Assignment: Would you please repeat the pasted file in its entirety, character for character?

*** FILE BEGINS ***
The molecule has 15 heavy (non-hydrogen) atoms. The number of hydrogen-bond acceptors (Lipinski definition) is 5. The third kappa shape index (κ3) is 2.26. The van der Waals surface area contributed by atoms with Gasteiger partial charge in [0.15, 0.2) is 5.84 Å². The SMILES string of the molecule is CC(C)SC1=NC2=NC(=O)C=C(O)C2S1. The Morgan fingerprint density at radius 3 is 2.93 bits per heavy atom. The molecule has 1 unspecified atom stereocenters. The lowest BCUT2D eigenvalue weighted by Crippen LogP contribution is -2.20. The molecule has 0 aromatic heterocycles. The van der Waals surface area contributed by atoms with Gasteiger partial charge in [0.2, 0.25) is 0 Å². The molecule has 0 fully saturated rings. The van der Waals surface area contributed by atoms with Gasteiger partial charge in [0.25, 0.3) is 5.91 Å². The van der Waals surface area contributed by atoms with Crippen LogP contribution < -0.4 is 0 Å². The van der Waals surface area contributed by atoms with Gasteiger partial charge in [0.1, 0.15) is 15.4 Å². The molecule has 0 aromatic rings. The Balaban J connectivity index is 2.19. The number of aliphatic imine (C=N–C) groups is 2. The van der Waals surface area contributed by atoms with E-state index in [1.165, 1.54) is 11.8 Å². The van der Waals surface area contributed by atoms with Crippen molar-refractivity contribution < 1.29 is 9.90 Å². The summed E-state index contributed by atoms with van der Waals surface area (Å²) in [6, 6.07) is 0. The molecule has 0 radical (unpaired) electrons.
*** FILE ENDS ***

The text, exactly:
The molecule has 15 heavy (non-hydrogen) atoms. The number of hydrogen-bond acceptors (Lipinski definition) is 5. The third kappa shape index (κ3) is 2.26. The van der Waals surface area contributed by atoms with Gasteiger partial charge in [0.15, 0.2) is 5.84 Å². The SMILES string of the molecule is CC(C)SC1=NC2=NC(=O)C=C(O)C2S1. The Morgan fingerprint density at radius 3 is 2.93 bits per heavy atom. The molecule has 1 unspecified atom stereocenters. The lowest BCUT2D eigenvalue weighted by Crippen LogP contribution is -2.20. The molecule has 0 aromatic heterocycles. The van der Waals surface area contributed by atoms with Gasteiger partial charge in [0.2, 0.25) is 0 Å². The molecule has 0 fully saturated rings. The van der Waals surface area contributed by atoms with Gasteiger partial charge in [0.25, 0.3) is 5.91 Å². The van der Waals surface area contributed by atoms with Crippen LogP contribution < -0.4 is 0 Å². The van der Waals surface area contributed by atoms with Gasteiger partial charge in [0.1, 0.15) is 15.4 Å². The molecule has 0 aromatic rings. The Balaban J connectivity index is 2.19. The number of aliphatic imine (C=N–C) groups is 2. The van der Waals surface area contributed by atoms with E-state index in [1.165, 1.54) is 11.8 Å². The van der Waals surface area contributed by atoms with Crippen molar-refractivity contribution < 1.29 is 9.90 Å². The summed E-state index contributed by atoms with van der Waals surface area (Å²) in [6, 6.07) is 0. The molecule has 0 radical (unpaired) electrons.